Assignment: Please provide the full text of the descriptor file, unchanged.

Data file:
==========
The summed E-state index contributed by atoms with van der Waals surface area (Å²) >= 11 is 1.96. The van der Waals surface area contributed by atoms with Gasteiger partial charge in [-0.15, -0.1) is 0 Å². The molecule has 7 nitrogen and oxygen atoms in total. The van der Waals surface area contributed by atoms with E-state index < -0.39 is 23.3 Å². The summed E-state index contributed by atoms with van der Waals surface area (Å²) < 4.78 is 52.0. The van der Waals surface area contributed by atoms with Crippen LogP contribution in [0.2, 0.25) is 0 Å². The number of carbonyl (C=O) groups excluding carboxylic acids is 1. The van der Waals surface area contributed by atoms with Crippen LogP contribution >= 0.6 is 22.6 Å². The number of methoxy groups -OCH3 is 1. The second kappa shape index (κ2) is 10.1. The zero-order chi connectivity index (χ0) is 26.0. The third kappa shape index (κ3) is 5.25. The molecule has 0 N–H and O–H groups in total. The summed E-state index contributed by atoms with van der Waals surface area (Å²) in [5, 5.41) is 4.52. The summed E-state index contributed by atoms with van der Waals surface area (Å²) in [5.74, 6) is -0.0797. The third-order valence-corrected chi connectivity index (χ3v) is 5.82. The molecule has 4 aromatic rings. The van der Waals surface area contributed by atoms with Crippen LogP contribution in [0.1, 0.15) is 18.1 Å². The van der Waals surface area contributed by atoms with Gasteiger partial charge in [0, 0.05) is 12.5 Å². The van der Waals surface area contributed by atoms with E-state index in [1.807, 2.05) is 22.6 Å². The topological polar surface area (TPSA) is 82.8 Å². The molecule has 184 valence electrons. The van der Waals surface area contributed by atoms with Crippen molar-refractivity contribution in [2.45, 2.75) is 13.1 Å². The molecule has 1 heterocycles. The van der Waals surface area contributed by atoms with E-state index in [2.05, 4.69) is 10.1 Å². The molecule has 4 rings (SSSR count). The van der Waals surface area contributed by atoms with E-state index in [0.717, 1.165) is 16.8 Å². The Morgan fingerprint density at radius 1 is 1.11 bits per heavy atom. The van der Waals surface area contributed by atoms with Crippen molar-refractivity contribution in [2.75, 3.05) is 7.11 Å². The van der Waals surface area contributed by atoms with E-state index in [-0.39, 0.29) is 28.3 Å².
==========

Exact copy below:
The summed E-state index contributed by atoms with van der Waals surface area (Å²) >= 11 is 1.96. The van der Waals surface area contributed by atoms with Gasteiger partial charge in [-0.15, -0.1) is 0 Å². The molecule has 7 nitrogen and oxygen atoms in total. The van der Waals surface area contributed by atoms with E-state index < -0.39 is 23.3 Å². The summed E-state index contributed by atoms with van der Waals surface area (Å²) < 4.78 is 52.0. The van der Waals surface area contributed by atoms with Crippen LogP contribution in [0.2, 0.25) is 0 Å². The number of carbonyl (C=O) groups excluding carboxylic acids is 1. The van der Waals surface area contributed by atoms with Crippen LogP contribution >= 0.6 is 22.6 Å². The number of methoxy groups -OCH3 is 1. The second kappa shape index (κ2) is 10.1. The zero-order chi connectivity index (χ0) is 26.0. The third kappa shape index (κ3) is 5.25. The molecule has 0 N–H and O–H groups in total. The summed E-state index contributed by atoms with van der Waals surface area (Å²) in [5, 5.41) is 4.52. The summed E-state index contributed by atoms with van der Waals surface area (Å²) in [5.74, 6) is -0.0797. The third-order valence-corrected chi connectivity index (χ3v) is 5.82. The molecule has 4 aromatic rings. The van der Waals surface area contributed by atoms with Crippen LogP contribution in [0.1, 0.15) is 18.1 Å². The van der Waals surface area contributed by atoms with Gasteiger partial charge in [0, 0.05) is 12.5 Å². The van der Waals surface area contributed by atoms with E-state index in [1.807, 2.05) is 22.6 Å². The topological polar surface area (TPSA) is 82.8 Å². The molecule has 184 valence electrons. The van der Waals surface area contributed by atoms with Crippen molar-refractivity contribution in [2.45, 2.75) is 13.1 Å². The molecule has 1 heterocycles. The van der Waals surface area contributed by atoms with E-state index in [2.05, 4.69) is 10.1 Å². The molecule has 4 rings (SSSR count). The van der Waals surface area contributed by atoms with E-state index in [0.717, 1.165) is 16.8 Å². The Morgan fingerprint density at radius 1 is 1.11 bits per heavy atom. The van der Waals surface area contributed by atoms with Crippen molar-refractivity contribution in [2.75, 3.05) is 7.11 Å². The van der Waals surface area contributed by atoms with E-state index in [-0.39, 0.29) is 28.3 Å².